Story 12Nov2021: Slightly Improving

I was too tired last night to write the blog. This often means the blog is more of a list than observations as I find the distance of even one night of sleep has the day fading from memory. First, however, I will try to retell the story.

A working morning started with me waking suddenly and putting on my shoes while wearing my robe in the wet and rain. Yup, it is Friday, and the trash is not out. So I managed the puddles and added the trash bags in the kitchen to the trash bin while the trash truck was turning around to do our side of the street. Just made it.

I start the coffee, read emails, work and home, and try to get my day going.

Then I see it everywhere. Corwin has tracked in some oily muddy grime all over the carpet and floors. I got him up, 6:45ish and was very direct with him about not caring for the house. He got on his hands and knees and cleaned up the mess. Scrubbing the carpet and the floors. Whatever he stepped in also nearly ruined his brand new shoes.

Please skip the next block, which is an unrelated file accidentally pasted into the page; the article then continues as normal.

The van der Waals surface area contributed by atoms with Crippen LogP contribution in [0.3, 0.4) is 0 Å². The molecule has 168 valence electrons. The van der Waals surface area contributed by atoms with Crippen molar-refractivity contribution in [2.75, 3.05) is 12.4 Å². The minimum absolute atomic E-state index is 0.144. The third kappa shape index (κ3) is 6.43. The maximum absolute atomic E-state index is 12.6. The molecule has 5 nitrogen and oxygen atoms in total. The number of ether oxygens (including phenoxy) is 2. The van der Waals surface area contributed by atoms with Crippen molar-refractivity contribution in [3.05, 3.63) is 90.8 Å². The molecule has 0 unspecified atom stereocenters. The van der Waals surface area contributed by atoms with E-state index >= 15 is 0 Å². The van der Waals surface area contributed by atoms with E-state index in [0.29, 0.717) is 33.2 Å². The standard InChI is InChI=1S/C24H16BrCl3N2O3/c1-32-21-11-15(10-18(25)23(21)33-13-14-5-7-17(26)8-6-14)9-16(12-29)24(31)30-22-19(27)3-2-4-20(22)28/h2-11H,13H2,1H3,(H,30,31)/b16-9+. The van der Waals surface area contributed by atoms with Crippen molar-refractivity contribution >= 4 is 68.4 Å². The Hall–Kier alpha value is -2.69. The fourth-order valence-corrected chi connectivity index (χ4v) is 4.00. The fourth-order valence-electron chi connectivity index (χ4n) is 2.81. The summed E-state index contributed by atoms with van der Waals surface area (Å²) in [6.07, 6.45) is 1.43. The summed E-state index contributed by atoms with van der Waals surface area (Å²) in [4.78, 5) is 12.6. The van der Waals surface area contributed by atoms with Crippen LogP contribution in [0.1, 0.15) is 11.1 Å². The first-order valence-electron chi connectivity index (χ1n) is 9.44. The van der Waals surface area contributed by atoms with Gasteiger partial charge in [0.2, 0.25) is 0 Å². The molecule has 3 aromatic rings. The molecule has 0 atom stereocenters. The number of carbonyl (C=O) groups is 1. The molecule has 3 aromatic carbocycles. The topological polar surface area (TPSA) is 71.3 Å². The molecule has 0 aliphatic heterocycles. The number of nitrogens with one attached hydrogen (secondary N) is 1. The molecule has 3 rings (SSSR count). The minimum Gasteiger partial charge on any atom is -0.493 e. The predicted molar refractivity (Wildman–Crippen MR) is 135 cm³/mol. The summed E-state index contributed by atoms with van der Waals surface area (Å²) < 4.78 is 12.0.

My anger was not that he tracked stuff in but that he ignored it or did not see it. The house needs to be respected, and you need to see these things. I also asked him to stop throwing his stuff anywhere. In fact, I told him to have respect for the house. Corwin said he would try to do better.

Susie was sort of awake, and I got her some Tylenol and a bit later her pills.

I had a few more meetings, and with the chaos, this was no video Zoom meetings for me. I was not dressed or cleaned up. I managed the first meetings and then went to get dressed.

I went to get Susie up, and she was unable to speak or use words. I asked her to explain a skating jump, a good test for her, and she could not get the words out. I had her sitting up on the edge of the bed, and she could not speak clearly or tell me the month of the year or count to ten. I called Leta, and after some discussion, we were headed to 911 for help. I gave the phone to Susie and had Leta Facetime with Susie, and Leta thought it was not a stroke but a medication issue.

After some soul searching, and since we were in the ER the day before, I decided that hours in the ER would not improve our day and got Susie walking and moving.